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December 10, 2019

December 2018 | Monthly Economic Update

Written by accruentadvisors ®, Posted in

In this month’s recap: equities rise with a little help from the Fed, oil dives, and most key domestic indicators look quite strong.


For most of November, the stock market was plagued by the same skepticism evident in October: the sense that corporate profits were declining and economic growth was slowing. Then Federal Reserve chairman Jerome Powell threw investors a line: he delivered a speech late in the month that soothed some of the considerable anxiety in the equity markets. Helped by Powell’s comments, the S and P 500 gained 1.79% on the month. While analysts sensed the bull market was in its late phase, consumers remained confident, enthusiastic participants in an apparently thriving economy. In a surprise, home sales picked up. Oil fell. The United Kingdom scheduled a critical parliamentary vote on the Brexit; China and the U.S. returned to the negotiating table regarding tariffs.1


Speaking to the Economic Club of New York on November 28, Federal Reserve chair Jerome Powell delivered a rather dovish message: if interest rates were not quite where they should be, given the robust economy, they were at least close. In his view, rates were “just below the broad range of estimates of the level that would be neutral for the economy – that is, neither speeding up nor slowing down growth.” This was what Wall Street wanted to hear. The Dow Industrials rocketed north 618 points on the day. Just a month earlier, Powell had sounded distinctly hawkish, commenting that rates were a “long way from neutral.”2,3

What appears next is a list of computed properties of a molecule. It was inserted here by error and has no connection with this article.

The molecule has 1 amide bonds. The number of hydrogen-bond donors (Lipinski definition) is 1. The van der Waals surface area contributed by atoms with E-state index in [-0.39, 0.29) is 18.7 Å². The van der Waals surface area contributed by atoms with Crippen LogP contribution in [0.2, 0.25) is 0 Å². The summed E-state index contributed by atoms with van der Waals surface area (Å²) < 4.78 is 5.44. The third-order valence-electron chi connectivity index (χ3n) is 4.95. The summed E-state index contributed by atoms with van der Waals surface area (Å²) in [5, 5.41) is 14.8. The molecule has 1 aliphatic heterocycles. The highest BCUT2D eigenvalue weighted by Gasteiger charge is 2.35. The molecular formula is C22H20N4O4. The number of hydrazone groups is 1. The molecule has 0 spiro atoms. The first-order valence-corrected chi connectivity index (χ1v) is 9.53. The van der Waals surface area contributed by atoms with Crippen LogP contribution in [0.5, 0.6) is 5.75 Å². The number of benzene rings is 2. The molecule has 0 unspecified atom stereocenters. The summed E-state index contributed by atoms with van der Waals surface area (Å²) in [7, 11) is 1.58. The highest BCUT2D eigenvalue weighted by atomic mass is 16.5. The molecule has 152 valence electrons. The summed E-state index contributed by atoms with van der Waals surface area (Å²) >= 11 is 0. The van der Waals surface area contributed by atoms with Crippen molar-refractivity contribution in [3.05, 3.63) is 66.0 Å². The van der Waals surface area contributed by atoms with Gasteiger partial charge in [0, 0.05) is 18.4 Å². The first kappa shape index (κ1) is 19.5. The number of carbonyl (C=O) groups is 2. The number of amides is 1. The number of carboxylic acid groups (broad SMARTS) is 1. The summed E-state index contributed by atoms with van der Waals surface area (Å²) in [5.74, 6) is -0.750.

A trio of reports affirmed that the economy was indeed in good condition. Even after nine years of recovery from the Great Recession, the pace of hiring was still noteworthy: the Department of Labor’s October jobs report said that 250,000 net new jobs were created in the tenth month of the year. Annualized wage growth was at 3.1%, the best in ten years; headline unemployment was at 3.7%, and U-6 unemployment (unemployed and the marginally employed), at 7.4%. According to a Census Bureau report, the pace of retail sales improved 0.8% in October, quite a change from the 0.1% retreat a month before. Finally, as the month ended, the Department of Commerce announced a 0.6% rise in personal spending in October along with a 0.5% improvement for personal incomes.4,5

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